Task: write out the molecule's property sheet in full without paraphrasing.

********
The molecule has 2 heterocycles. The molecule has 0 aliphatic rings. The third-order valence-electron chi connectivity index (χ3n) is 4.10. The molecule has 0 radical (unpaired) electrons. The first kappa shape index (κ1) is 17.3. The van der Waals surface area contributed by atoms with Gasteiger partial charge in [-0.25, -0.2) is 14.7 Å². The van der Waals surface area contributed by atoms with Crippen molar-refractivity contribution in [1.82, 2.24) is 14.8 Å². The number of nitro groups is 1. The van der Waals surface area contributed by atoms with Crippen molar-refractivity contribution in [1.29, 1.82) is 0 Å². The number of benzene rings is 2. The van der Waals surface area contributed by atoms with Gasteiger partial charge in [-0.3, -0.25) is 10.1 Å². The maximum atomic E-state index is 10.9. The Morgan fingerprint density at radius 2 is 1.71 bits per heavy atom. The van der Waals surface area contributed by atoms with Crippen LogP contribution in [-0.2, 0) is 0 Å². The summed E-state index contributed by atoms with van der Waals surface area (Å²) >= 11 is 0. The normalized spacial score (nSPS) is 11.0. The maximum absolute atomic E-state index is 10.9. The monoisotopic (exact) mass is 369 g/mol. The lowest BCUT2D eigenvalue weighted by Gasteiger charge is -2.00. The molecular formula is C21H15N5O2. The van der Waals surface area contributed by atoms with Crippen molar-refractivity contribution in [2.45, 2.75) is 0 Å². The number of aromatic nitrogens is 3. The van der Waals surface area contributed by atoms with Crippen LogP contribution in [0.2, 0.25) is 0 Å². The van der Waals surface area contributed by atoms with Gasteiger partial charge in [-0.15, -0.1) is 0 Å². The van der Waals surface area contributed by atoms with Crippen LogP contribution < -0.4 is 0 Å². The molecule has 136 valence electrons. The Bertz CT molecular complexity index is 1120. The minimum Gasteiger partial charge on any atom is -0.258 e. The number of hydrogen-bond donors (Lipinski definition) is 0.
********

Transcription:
The molecule has 2 heterocycles. The molecule has 0 aliphatic rings. The third-order valence-electron chi connectivity index (χ3n) is 4.10. The molecule has 0 radical (unpaired) electrons. The first kappa shape index (κ1) is 17.3. The van der Waals surface area contributed by atoms with Gasteiger partial charge in [-0.25, -0.2) is 14.7 Å². The van der Waals surface area contributed by atoms with Crippen molar-refractivity contribution in [1.82, 2.24) is 14.8 Å². The number of nitro groups is 1. The van der Waals surface area contributed by atoms with Crippen molar-refractivity contribution in [1.29, 1.82) is 0 Å². The number of benzene rings is 2. The van der Waals surface area contributed by atoms with Gasteiger partial charge in [-0.3, -0.25) is 10.1 Å². The maximum atomic E-state index is 10.9. The Morgan fingerprint density at radius 2 is 1.71 bits per heavy atom. The van der Waals surface area contributed by atoms with Crippen LogP contribution in [-0.2, 0) is 0 Å². The summed E-state index contributed by atoms with van der Waals surface area (Å²) >= 11 is 0. The normalized spacial score (nSPS) is 11.0. The maximum absolute atomic E-state index is 10.9. The monoisotopic (exact) mass is 369 g/mol. The lowest BCUT2D eigenvalue weighted by Gasteiger charge is -2.00. The molecular formula is C21H15N5O2. The van der Waals surface area contributed by atoms with Crippen molar-refractivity contribution in [2.45, 2.75) is 0 Å². The number of aromatic nitrogens is 3. The van der Waals surface area contributed by atoms with Crippen LogP contribution in [0.2, 0.25) is 0 Å². The van der Waals surface area contributed by atoms with Gasteiger partial charge in [-0.15, -0.1) is 0 Å². The van der Waals surface area contributed by atoms with Crippen LogP contribution < -0.4 is 0 Å². The molecule has 136 valence electrons. The Bertz CT molecular complexity index is 1120. The minimum Gasteiger partial charge on any atom is -0.258 e. The number of hydrogen-bond donors (Lipinski definition) is 0.